The healing power of corned beef on rye (for dad & me)*

My dad – Marvin Epstein – is 83 years old. Recently, he fell and broke his hip and for the past week, he’s been in bed at a Dix Hills rehabilitation facility, somewhat incoherent and agitated from pain meds.

The other evening, my mom had plans to go into NYC with a friend and I knew I should visit my dad and help him with his dinner, since his hands shake and he was anxious about being alone. I was a little stressed, since my mom is the gregarious one and I sometimes have trouble connecting with my dad.

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But I knew it was the right thing to do. And being St. Patrick’s Day, I figured I would make the obvious Jewish/Irish choice – buy him a big corned beef sandwich on rye, with mustard, from a Jewish deli in Plainview, near where I work. Also a Dr. Brown’s cream soda.

When I showed my dad what I brought, I might as well have handed him a winning lottery ticket.

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This simple sandwich (with a sour pickle on the side) brought back so many childhood memories for him. Like many from his generation, my dad ‘emigrated’ from Brooklyn to an apartment in Flushing when he married my mom, then with us kids 10 years later to a split level house in Old Bethpage and, about a dozen years ago, to a senior condo complex in Dix Hills.

As we shared the sandwich, he shared stories about his childhood, many of which he’s told me before. About the man selling pickles for a nickel in the schoolyard … people delivering glass bottles of seltzer door-to-door … others chopping huge blocks of ice for ice boxes (before there were refrigerators).

At one point, I thought he was in pain as he was sort of moaning. But he said, “Don’t worry that I’m closing my eyes – I am just enjoying this so much.”

And his eyes lit up after that as he said, “I have an idea!” That’s when he showed me how to make a basic version of an ‘egg cream’** – another childhood treat in Brooklyn. He had me mix cream soda with just the right amount of milk into a small plastic cup. It was one of the most delicious drinks I’ve ever tasted. And the hour-and-a-half I spent with my dad at the rehab center was one of the best times we’ve ever had.

As I was leaving, he said with a smile, “You never know what life will bring you. Who ever thought I’d be here drinking cream soda with you tonight!”

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A couple of days later, my mom told me he wanted her to start bringing him his violin to play. She’s resigned, now, to ‘schlepping’ it back and forth every day, because he also told a bunch of people that it’s a $30,000 instrument! And tomorrow, they want my son Dan to come play piano there with him.

All of this gives us hope that my dad’s story – and music – will live on. And it may have all started with a simple corned beef on rye!

*Written about three years ago … happy to report my dad is still fiddling and going strong! (Some of you have seen this already, pre-blog – plenty fresh new posts to come, promise)
 **A true egg cream would also include seltzer and U-Bet chocolate syrup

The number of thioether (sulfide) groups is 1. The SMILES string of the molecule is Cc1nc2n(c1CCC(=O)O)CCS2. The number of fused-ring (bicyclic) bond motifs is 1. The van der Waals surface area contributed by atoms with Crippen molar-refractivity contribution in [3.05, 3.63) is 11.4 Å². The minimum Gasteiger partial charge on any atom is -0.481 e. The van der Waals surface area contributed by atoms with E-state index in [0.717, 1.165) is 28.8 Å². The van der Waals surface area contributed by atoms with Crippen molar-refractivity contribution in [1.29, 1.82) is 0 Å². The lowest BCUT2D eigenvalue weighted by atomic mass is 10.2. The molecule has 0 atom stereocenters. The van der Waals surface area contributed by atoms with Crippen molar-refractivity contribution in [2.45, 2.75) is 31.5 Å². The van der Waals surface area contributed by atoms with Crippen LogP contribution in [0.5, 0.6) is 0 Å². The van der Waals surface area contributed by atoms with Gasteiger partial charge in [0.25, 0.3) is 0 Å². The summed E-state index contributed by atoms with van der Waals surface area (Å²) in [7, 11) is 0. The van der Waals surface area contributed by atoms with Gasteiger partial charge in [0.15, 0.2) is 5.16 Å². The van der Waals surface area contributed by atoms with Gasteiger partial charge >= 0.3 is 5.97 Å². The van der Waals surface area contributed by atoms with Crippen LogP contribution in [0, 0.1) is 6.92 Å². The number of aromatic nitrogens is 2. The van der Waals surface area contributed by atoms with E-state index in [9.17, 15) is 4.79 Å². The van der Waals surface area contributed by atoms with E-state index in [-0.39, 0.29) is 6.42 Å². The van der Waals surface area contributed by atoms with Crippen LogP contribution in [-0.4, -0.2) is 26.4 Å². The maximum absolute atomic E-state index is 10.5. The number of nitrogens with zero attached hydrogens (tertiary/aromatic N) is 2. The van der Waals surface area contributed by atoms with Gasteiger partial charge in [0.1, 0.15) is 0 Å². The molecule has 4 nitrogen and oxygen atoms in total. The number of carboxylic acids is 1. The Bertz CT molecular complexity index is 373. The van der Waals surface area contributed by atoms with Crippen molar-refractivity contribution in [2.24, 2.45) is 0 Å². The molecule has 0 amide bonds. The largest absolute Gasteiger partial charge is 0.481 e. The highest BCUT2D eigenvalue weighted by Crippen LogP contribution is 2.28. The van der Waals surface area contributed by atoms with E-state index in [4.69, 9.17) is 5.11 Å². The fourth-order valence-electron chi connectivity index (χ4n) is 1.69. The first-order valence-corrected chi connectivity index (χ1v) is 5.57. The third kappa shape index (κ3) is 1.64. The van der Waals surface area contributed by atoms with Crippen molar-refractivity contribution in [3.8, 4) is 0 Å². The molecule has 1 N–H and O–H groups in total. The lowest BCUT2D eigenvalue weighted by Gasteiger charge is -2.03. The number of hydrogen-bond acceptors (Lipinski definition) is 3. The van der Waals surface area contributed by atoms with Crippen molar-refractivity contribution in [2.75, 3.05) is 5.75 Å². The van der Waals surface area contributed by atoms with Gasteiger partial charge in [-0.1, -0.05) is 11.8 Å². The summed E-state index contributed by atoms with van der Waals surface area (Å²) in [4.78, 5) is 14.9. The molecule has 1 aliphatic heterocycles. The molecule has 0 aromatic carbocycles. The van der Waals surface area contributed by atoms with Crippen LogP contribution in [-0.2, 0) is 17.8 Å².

Watch for my next blog: Cat crazy

7 thoughts on “The healing power of corned beef on rye (for dad & me)*

  1. My dad played violin, but he pretty much stopped when he outlived all his friends in his string quartet. But I still have his 250 year-old violin and hope one of our grandchildren will take up the violin and give pop’s fiddle a good home.
    As for egg creams, I make one most evenings, tho with Hershey’s instead of U-Bet, except for during Passover when U-Bet makes its triumphant return. After every concert we go to, I want to call my father to discuss what we’ve heard. Pick up every tidbit of history you can from your folks, and store it where you won’t lose it. And most importantly, share them with your kids and grandkids.

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    1. Thank you for sharing that, Phil. My dad keeps playing – in his wheelchair now – with the LI Senior Pops, at home, at the local library – largely because my mom simply won’t let him give up this life source. My dad, too, had a 200 year old violin he donated to Jullliard when he upgraded to a new one several years back as he wanted someone to play it, often. Both my kids have violins and a viola my dad bought them. Jamie and Dan both play their violins occasionally and Dan plays the viola seriously up at college, continuing to play in the orchestra and take lessons as he moves toward graduation this year. Both are really interested in my parents’ stories too (even the ones my dad tells over and over … they love to beat him to the punchline!)

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  2. Ellen, what a great story! I’d say you really connected with your Dad that night! And it gave you new insight how to communicate with him. Food always works!! So glad you had that opportunity.

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  3. Hi Ellen. I’m at the Hairdresser and having An opportunity to catch up on emails. This Is such a beautiful story. I love your Dad, sounds like such a kind beautiful man. Too funny how conversations start … over a corned beef sandwich (which looks scrumptious). You Dad probably looks forward to those times when it’s just the two of you chatting … by the way my Grandfather was the one selling those ice blocks many moons ago on the streets in Brooklyn. I asked him how he met my Gram one day and he said she was selling apples on the corner and bought every single one of them. My Gram laughed when I told her but I keep that vision in my mind of how they met.

    Lynn

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